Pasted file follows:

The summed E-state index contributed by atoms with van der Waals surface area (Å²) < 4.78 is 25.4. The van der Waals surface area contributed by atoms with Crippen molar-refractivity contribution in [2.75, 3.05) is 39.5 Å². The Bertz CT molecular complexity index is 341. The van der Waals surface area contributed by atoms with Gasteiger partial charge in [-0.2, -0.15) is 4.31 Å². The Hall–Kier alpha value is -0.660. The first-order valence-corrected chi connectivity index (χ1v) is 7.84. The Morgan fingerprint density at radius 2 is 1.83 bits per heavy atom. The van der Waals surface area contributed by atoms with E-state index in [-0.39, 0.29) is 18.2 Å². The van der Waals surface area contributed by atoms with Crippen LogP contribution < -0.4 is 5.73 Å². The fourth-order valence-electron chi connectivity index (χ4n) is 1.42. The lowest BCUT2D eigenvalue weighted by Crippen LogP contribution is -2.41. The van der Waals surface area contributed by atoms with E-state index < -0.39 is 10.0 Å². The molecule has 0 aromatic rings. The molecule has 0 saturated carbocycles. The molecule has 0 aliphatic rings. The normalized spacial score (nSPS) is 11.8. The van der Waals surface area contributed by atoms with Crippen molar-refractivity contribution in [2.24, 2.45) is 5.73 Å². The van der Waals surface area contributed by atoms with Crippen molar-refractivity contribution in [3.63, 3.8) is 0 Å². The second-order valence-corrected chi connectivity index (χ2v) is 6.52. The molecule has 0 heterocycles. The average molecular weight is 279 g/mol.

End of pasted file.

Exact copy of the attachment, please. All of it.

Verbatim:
The summed E-state index contributed by atoms with van der Waals surface area (Å²) < 4.78 is 25.4. The van der Waals surface area contributed by atoms with Crippen molar-refractivity contribution in [2.75, 3.05) is 39.5 Å². The Bertz CT molecular complexity index is 341. The van der Waals surface area contributed by atoms with Gasteiger partial charge in [-0.2, -0.15) is 4.31 Å². The Hall–Kier alpha value is -0.660. The first-order valence-corrected chi connectivity index (χ1v) is 7.84. The Morgan fingerprint density at radius 2 is 1.83 bits per heavy atom. The van der Waals surface area contributed by atoms with E-state index in [-0.39, 0.29) is 18.2 Å². The van der Waals surface area contributed by atoms with Crippen LogP contribution < -0.4 is 5.73 Å². The fourth-order valence-electron chi connectivity index (χ4n) is 1.42. The lowest BCUT2D eigenvalue weighted by Crippen LogP contribution is -2.41. The van der Waals surface area contributed by atoms with E-state index < -0.39 is 10.0 Å². The molecule has 0 aromatic rings. The molecule has 0 saturated carbocycles. The molecule has 0 aliphatic rings. The normalized spacial score (nSPS) is 11.8. The van der Waals surface area contributed by atoms with Crippen molar-refractivity contribution in [2.24, 2.45) is 5.73 Å². The van der Waals surface area contributed by atoms with Crippen molar-refractivity contribution in [3.63, 3.8) is 0 Å². The second-order valence-corrected chi connectivity index (χ2v) is 6.52. The molecule has 0 heterocycles. The average molecular weight is 279 g/mol.